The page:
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e facts to me concerning his ancestry, which he did not wish to have published then, and which I have never spoken of or alluded to before. What the facts referred to by Mr. Scripps were we do not know; for he died several years ago without, so far as is known, revealing them to anyone. On the subject of his ancestry and origin I only. remember one time when Mr. Lincoln ever referred to it. It was about 1850, when he and I were driving in his one-horse buggy to the court in Menard county, Illinois. The suit we were going to try was one in which we were likely, either directly or collaterally, to touch upon the subject of hereditary traits. During the ride he spoke, for the first time in my hearing, of his mother, Dennis and John Hanks have always insisted that Lincoln's mother was not a Hanks, but a Sparrow. Both of them wrote to me that such was the fact. Their object in insisting on this is apparent when it is shown that Nancy Hanks was the daughter of Lucy Hanks, wh
ndly but with no uncertain meaning. The first letter I received from Mrs. Vineyard--for she was married to Jesse Vineyard, March 27, 1841--was written at Weston, Mo., May 1, 1866. Among other things she says: After quite a struggle with my feelings I have at last decided to send you the letters in my possession written by Mr. Lincoln, believing as I do that you are a gentleman of honor and will faithfully abide by all you have said. My associations with your lamented friend were in Menard county whilst visiting a sister who then resided near Petersburg. I have learned that my maiden name is now in your possession; and you have ere this, no doubt, been informed that I am a native Kentuckian. The letters written by Lincoln not revealing enough details of the courtship, I prepared a list of questions for the lady to answer in order that the entire history of their relations might be clearly shown. I perhaps pressed her too closely in such a delicate matter, for she responded i
one say that Lincoln don't want to go to Congress, I wish you, as a personal friend of mine, would tell him you have reason to believe he is mistaken. The truth is I would like to go very much. Still, circumstances may happen which may prevent my being a candidate. If there are any who be my friends in such an enterprise, what I now want is that they shall not throw me away just yet. Letter to R. S. Thomas, Virginia, III., Feb. 14, ‘43, Ms. To another friend in the adjoining county of Menard a few days after the meeting of the Whigs in Sangamon, he explains how Baker defeated him. The entire absence of any feeling of bitterness, or what the politicians call revenge, is the most striking feature of the letter. It is truly gratifying, he says, to me to learn that while the people of Sangamon have cast me off, my old friends of Menard, who have known me longest and best, stick to me. It would astonish if not amuse the older citizens to learn that I (a strange, friendless, une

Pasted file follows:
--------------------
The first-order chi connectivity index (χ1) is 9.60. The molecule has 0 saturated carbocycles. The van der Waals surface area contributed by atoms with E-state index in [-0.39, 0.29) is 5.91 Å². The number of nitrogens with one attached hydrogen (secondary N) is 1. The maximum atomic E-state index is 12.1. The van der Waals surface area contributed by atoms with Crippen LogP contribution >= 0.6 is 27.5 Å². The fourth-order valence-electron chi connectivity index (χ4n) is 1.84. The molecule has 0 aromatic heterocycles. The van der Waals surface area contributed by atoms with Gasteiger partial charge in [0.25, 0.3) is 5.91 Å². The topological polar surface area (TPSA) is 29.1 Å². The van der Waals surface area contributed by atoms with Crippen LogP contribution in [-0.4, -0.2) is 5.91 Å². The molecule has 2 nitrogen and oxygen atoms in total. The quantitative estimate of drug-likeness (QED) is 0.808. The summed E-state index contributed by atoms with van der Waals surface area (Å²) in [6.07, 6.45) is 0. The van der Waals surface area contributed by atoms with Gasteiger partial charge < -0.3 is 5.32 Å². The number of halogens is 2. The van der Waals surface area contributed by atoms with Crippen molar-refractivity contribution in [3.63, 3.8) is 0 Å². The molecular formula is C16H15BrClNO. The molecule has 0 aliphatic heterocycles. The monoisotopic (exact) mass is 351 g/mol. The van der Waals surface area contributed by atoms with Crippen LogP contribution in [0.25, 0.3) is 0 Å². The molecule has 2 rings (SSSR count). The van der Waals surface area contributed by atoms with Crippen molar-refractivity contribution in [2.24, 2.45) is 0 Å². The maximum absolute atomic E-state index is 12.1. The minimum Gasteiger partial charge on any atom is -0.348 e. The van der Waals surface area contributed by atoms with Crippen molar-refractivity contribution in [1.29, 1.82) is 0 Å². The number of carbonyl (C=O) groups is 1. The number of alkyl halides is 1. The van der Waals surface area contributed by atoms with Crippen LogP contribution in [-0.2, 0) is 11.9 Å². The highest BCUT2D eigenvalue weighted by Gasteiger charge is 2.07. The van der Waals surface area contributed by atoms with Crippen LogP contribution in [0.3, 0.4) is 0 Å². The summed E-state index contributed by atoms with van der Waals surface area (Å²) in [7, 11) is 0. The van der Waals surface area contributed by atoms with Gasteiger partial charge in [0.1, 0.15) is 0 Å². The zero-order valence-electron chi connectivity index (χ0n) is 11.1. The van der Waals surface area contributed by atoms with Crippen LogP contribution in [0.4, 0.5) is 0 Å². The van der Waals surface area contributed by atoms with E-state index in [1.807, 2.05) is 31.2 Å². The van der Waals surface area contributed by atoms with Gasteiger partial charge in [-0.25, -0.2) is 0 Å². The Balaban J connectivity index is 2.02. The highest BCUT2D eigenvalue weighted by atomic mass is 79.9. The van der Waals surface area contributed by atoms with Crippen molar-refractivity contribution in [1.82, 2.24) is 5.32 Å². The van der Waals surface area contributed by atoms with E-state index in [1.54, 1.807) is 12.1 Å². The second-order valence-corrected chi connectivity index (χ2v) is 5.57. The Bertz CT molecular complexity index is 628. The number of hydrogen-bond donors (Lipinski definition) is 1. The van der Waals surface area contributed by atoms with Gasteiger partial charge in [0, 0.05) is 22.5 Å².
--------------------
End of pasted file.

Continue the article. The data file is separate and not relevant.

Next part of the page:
n like, the corners of his mouth; his frame quivered with suppressed excitement; and when the point — or nub of the story, as he called it — came, no one's laugh was heartier than his. These backwoods allegories are out of date now, and any lawyer, ambitious to gain prominence, would hardly dare thus to entertain a crowd, except at the risk of his reputation; but with Lincoln it gave him, in some mysterious way, a singularly firm hold on the people. Lincoln was particularly strong in Menard county, and while on the circuit there he met with William Engle and James Murray, two men who were noted also for their story-telling proclivities. I am not now asserting for the, country and the period what would at a later day be considered a very high standard of taste. Art had not such patrons as to-day, but the people loved the beautiful as nature furnished it, and the good as they found it, with as much devotion as the more refined classes now are joined to their idols. Newspapers we
protem. H. C. Whitney, Ms., letter, Nov. 13, 1865. The lawyer who reads this singular entry will appreciate its oddity if no one else does. After making it one of the lawyers, on recovering his astonishment, ventured to enquire, Well, Lincoln, how can we get this case up again? Lincoln eyed him quizzically a moment, and then answered, You have all been so ‘mighty smart about this case. you can find out how to take it up again yourselves. During my first attendance at court in Menard County, relates a lawyer who travelled the circuit with Lincoln, some thirty young men had been indicted for playing cards, and Lincoln and I were employed in their defense. The prosecuting attorney, in framing the indictments, alternately charged the defendants with playing a certain game of cards called sevenup, and in the next bill charged them with playing cards at a certain game called old sledge. Four defendants were indicted in each bill. The prosecutor, being entirely unacquainted wi
good deal like a fellow who is made groomsman to a man that has cut him out and is marrying his own dear gal. The causes that led to his disappointment are set forth more in detail in a letter, two days later, to a friend in the new county of Menard, which now included his old home, New Salem, whose powerful assistance was therefore lost from the party councils of Sangamon. The letter also dwells more particularly on the complicated influences which the practical politician has to reckon wie have a striking illustration of Lincoln's intelligence and skill in the intricate details of political management, together with the high sense of honor and manliness which directed his action in such matters. Speaking of the influences of Menard County, he wrote: If she and Mason act circumspectly, they will in the convention be able so far to enforce their rights as to decide absolutely which one of the candidates shall be successful. Let me show the reason of this. Hardin, or som